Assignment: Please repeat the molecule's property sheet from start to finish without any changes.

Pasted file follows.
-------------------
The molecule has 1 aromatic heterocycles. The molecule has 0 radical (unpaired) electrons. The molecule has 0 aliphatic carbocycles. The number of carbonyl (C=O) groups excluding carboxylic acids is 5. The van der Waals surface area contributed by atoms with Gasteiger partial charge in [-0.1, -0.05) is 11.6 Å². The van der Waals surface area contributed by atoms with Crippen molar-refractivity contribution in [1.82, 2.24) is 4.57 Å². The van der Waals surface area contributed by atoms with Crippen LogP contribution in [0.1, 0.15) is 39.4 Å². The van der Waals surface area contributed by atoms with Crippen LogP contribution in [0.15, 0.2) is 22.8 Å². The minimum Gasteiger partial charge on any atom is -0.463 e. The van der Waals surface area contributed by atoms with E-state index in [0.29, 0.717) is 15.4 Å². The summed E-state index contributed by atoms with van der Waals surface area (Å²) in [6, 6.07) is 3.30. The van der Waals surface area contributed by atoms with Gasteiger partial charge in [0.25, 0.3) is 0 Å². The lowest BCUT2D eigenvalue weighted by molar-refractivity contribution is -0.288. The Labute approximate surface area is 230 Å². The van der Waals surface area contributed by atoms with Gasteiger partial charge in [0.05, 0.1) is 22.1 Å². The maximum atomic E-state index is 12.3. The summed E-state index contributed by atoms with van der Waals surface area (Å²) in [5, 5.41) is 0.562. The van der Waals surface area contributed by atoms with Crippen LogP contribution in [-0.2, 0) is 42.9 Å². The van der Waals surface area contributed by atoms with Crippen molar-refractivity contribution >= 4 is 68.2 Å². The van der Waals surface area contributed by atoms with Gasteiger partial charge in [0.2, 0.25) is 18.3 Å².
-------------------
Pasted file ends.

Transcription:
The molecule has 1 aromatic heterocycles. The molecule has 0 radical (unpaired) electrons. The molecule has 0 aliphatic carbocycles. The number of carbonyl (C=O) groups excluding carboxylic acids is 5. The van der Waals surface area contributed by atoms with Gasteiger partial charge in [-0.1, -0.05) is 11.6 Å². The van der Waals surface area contributed by atoms with Crippen molar-refractivity contribution in [1.82, 2.24) is 4.57 Å². The van der Waals surface area contributed by atoms with Crippen LogP contribution in [0.1, 0.15) is 39.4 Å². The van der Waals surface area contributed by atoms with Crippen LogP contribution in [0.15, 0.2) is 22.8 Å². The minimum Gasteiger partial charge on any atom is -0.463 e. The van der Waals surface area contributed by atoms with E-state index in [0.29, 0.717) is 15.4 Å². The summed E-state index contributed by atoms with van der Waals surface area (Å²) in [6, 6.07) is 3.30. The van der Waals surface area contributed by atoms with Gasteiger partial charge in [0.25, 0.3) is 0 Å². The lowest BCUT2D eigenvalue weighted by molar-refractivity contribution is -0.288. The Labute approximate surface area is 230 Å². The van der Waals surface area contributed by atoms with Gasteiger partial charge in [0.05, 0.1) is 22.1 Å². The maximum atomic E-state index is 12.3. The summed E-state index contributed by atoms with van der Waals surface area (Å²) in [5, 5.41) is 0.562. The van der Waals surface area contributed by atoms with Crippen LogP contribution in [-0.2, 0) is 42.9 Å². The van der Waals surface area contributed by atoms with Crippen molar-refractivity contribution >= 4 is 68.2 Å². The van der Waals surface area contributed by atoms with Gasteiger partial charge in [0.2, 0.25) is 18.3 Å².